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Three Points: RSL changes formation again, not enough offensive aggression, and too many open Sounders

The cross to Seattle Sounders' Jordan Morris leads to the first goal of the match, as Morris beats Real Salt Lake goalkeeper Andrew Putna on the shot during the first half of an MLS soccer match Wednesday, Oct. 7, 2020, in Seattle. (Dean Rutz/The Seattle Times via AP)

Here are three observations from Real Salt Lake’s 2-1 loss to the Seattle Sounders on Wednesday from beat writer Alex Vejar.

1. Another change in formation on short rest

With just two days in between games and virtually no practice time, RSL again opted to shift some things around. Six new players featured in the starting lineup Wednesday compared to Sunday’s loss to LAFC.

The last time that many changes occurred out of necessity was last month on the road against Minnesota United. RSL coach Freddy Juarez used 10 new starters in that game due to short rest.

But Juarez also did something Wednesday that he did against the Loons: He changed formations. Against Minnesota, he dusted off the old 4-4-2 diamond. Against Seattle, he went 5-3-2 to give RSL a more robust defense while also allowing his outside backs to join the attack, which they did often.

Midfielder Justin Portillo said he had prior experience with the formation.

“It was a bit different, but I thought we did an OK job,” Portillo said in a postgame videoconference.

Juarez said he knows he put his team in a difficult position with a change in formation and not much time to implement it. But after a halftime discussion, he felt the players adjusted well and became consistent in winning the ball back.

“Hats off to the guys,” Juarez said. “I think they embraced it.”

Juarez has shown that he’s not afraid to experiment with lineups or formations even though the possibility exists that the experiment might fail. Against Minnesota, the diamond worked until it didn’t, and he made substitutions that allowed him to shift back to a 4-2-3-1.

It seems safe to say that with so many games in such little time, Juarez will continue to tweak things depending on the circumstances.

“As you go on in these congested times, you need to do what you need to do to keep the team competitive with personnel,” Juarez said. “And then when you have the personnel, you look at what personnel you have and where you can get the best out of them. And we thought that would be the best way to keep ourselves competitive [Wednesday].”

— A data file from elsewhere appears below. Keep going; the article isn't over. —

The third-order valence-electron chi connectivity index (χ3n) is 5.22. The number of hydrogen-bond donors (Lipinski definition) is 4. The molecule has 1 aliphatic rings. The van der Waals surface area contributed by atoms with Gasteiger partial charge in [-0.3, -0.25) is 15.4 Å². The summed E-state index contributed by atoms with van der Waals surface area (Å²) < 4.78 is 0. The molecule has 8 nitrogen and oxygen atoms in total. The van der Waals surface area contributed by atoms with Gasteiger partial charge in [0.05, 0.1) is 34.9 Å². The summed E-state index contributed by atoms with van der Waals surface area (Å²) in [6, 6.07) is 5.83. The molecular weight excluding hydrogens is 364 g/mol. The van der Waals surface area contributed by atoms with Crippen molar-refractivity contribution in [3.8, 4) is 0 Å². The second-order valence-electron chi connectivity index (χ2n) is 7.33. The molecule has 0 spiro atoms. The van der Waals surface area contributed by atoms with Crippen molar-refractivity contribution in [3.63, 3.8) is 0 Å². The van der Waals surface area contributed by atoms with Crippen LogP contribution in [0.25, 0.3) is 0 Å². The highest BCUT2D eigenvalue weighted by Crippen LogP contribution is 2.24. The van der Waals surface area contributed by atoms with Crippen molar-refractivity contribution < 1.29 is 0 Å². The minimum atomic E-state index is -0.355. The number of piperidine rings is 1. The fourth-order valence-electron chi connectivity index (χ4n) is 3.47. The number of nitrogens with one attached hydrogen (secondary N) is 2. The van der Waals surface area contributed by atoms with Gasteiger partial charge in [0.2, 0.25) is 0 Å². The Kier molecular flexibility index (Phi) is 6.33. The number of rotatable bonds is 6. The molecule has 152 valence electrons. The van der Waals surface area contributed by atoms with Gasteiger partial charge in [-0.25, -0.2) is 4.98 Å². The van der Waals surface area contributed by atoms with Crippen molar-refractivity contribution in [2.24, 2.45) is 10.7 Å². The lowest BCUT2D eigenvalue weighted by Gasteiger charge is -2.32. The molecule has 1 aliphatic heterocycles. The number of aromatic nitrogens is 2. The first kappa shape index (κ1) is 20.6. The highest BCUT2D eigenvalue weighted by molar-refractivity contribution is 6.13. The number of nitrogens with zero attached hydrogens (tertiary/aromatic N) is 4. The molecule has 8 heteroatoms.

2. Not enough aggression offensively

It’s well-documented that RSL has struggled to find the back of the net this season. But even in games where the team comes up empty, it still manages to get some shots on target and make the opposing goalkeeper earn his game check.

That didn’t happen on Wednesday. RSL didn’t record a single shot on goal for 90-plus minutes, which hasn’t happened since June 22, 2019 on the the road against Chicago, per Football Reference.

Juarez recalled a sequence where Tate Schmitt, who started at left back but got forward frequently, had a shot at the stop of the box but opted to make the extra pass instead.

“I would say we were a little bit — just not ruthless enough,” Juarez said.

Still, Juarez was pleased with the way RSL created, pointing out that the team earned three corner kicks. The Sounders earned two themselves.

Three corners isn’t that many. But on a night that was bereft of truly dangerous opportunities, three turns out to be plenty.

Midfielder Justin Portillo said RSL didn’t do enough going forward against the Sounders, but suggested it was part of the game plan that there wouldn’t be many chances.

“We kind of played in a low block,” Portillo said. “It was the tactics. It’s just the way we wanted to approach the game. We knew chances were going to be few and far between.”

Salt Lake did get into the final third as the game went on, especially in the second half, but to no avail other than creating a situation that led to an own goal by Seattle.

3. Too many open Sounders

RSL allowed just two goals to Seattle on Wednesday. But it arguably should have been more with the way the team defended.

The second goal in particular was one example of how open Sounders players got. The corner kick comes in and Yeimar Gómez springs free much too easily, getting no resistance from an RSL player as he heads the ball past Andrew Putna.

The team seemed collectively upset giving up that second goal. Putna said the team plays a zone coverage in certain set piece situations and needs to get better at defending those.

“I think we just need to drop as a team better,” Putna said.

The goalkeeper added that on a set piece, it’s “unacceptable” for a player to be as wide open as Gómez was.

But there were other moments RSL left Seattle’s players alone with no one to beat but Putna. In the 49th minute, a nice cross found Cristian Roldan less than 12 yards away from goal. Look at how much space he has in the screenshot below. A few frames after, no RSL player is near him. But his shot, fortunately for Salt Lake, went wide.

Seattle Sounders midfielder Cristian Roldan is open with a prime opportunity on goal in the 49th minute.

In this next screen shot, it’s much of the same. Forward Will Bruin is receiving a cross and about to take a header. As he leaps in the air, Justen Glad and Nick Besler aren’t a position to impact the play. Putna had to execute a clinical kick save to save this attempt.

Seattle Sounders forward Will Bruin finds himself wide open on the header attempt in the 55th minute.

Both of the above examples came in open play, which is just one area where Seattle excels. But RSL can’t leave players that wide open that many times in a game.

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